When my friend invited me to Lamu for a three-day fun ride, I wasn’t about to turn it down. I had just quit my 8-5 and in need of a fun trip to celebrate my newfound freedom! So, I booked the next available flight and headed to Lamu, an island I had only heard so much about but never had the pleasure to visit.

The sole airport in Lamu is in a nearby island – Manda – and then you get to Lamu through a speedboat. All fun, right? Right, and especially if the combo of speed and water is your thing.

Image by Alexander Zeverijn from Flickr

A little about the Island; Lamu, is the undisputed land of serenity and donkeys. Last time I was there, there was only one car on the Island that is the property of the County government. The regular mode of transport is donkeys, and so you can imagine the lack of pollution. Just perfect!

Image by Charles & Rita Field-Marsham Foundation from Flickr

Hello, Unwelcoming Seafront

No lie, the seafront that welcomes you to the Island isn’t pretty. It is littered with dhows that fishermen use for their dawn fishing expeditions, but you discover soon enough there is more to the Island than an unsightly seafront.

Image by Luigi Guarino from Flickr

 

Image by Charles & Rita Field-Marsham Foundation from Flickr

 

Image by rguha from Flickr

After settling in what was to be my abode for the next three days – my friend’s spacious guest room – I took off for a tour of the Island. The Lamu street food scenery is incomplete without kaimati, mkate was sinia, viazi karai, and deep fried rice snacks called vitumbua. They also have their version of glazed donuts that will wreak havoc on your waistline if you are not careful. That and sweet caramel tea that is just the perfect sundowner.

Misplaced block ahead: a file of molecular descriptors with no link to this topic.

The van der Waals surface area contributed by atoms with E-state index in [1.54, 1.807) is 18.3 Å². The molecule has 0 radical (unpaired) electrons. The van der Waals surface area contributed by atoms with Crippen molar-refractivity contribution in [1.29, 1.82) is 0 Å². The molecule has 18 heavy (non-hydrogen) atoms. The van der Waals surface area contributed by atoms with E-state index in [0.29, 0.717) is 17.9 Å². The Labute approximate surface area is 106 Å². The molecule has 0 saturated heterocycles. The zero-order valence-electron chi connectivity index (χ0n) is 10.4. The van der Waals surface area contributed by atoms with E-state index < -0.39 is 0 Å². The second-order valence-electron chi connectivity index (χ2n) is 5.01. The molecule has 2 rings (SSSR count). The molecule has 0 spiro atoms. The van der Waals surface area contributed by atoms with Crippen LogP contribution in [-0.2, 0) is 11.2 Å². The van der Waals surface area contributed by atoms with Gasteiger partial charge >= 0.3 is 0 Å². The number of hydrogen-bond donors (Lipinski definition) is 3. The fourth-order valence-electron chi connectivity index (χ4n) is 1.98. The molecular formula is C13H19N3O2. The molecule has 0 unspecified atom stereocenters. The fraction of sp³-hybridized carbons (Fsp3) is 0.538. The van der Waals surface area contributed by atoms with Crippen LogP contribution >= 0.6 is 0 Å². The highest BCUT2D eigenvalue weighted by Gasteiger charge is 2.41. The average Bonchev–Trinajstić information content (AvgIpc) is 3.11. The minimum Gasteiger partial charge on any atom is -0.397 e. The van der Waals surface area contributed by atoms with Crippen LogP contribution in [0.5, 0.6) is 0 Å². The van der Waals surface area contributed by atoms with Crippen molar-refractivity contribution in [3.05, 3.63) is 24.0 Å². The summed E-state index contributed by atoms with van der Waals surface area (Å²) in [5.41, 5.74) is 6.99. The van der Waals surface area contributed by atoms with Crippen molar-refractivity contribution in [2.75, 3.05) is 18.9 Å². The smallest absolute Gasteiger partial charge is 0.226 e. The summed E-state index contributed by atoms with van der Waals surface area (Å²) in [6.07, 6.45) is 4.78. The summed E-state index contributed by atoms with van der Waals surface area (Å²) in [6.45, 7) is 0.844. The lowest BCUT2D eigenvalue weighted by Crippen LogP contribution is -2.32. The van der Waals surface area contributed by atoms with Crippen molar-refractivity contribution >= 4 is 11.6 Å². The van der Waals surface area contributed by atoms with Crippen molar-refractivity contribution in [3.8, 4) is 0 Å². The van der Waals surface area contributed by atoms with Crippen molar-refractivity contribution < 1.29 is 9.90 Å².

Even with a healthy helping of snacks in my tummy, I still had room for prawn curry and grilled lobster that was served at Seafront Café. I knew I would be back for their fresh pineapple juice a few times before I left the Island.

The nightlife in Lamu gives you two options – Petleys Club or uummm.. Petleys. So we went there to dance dinner off. Music was a combo or Taarab, local hip-hop, Bongo flavor, and international RnB. What makes it even more exciting and fun is the diverse crowd that meets here. Drinks are limited in variety, but we don’t mind, do we? We are here for the music and making new connections.

Shela, is that you?

My host had told me about Shela, which you can either reach by foot from Lamu, or take a 5-minute boat ride. You can have this expansive stretch of white sand all to yourself during the low season. Now, the season doesn’t get any lower than a Wednesday mid-morning in June. You can bet I had the entire kilometer – or so – of the whitest sandy Kenyan beach I had ever experienced to myself until an hour later when a couple of tourists joined me.

Image by EA SK from Flickr

After swimming and lounging on the sand for hours, I ventured into Shela town to find some food – steamy coconut rice paired with sinfully delicious chicken curry. Later, after riding a donkey for the experience – and the Gram – I came back for spicy Uji – an unforgettable treat that I was never ready for! I left the beach and took a seven-minute boat ride to the Floating Bar; a structure set up about a kilometer into the ocean that rocks with each wave. It is the absolute best spot to watch the sunset.

Image by EA SK from Flickr

 

Image by Alexander Zeverijn from Flickr

Holidays are for Chill and Tan

I spent the last day of my holiday in Shela, doing everything that I did on day two – stuffing my face, swimming in the ocean, and watching the sunset from my favorite rocking bar. Some Kenyan holidays are simply for chilling and eating way too much, and that was exactly what I achieved in Lamu, but I loved it.

 

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1 Comment

  1. September 10, 2019 at 12:31 pm — Reply

    Thanks for sharing your experience

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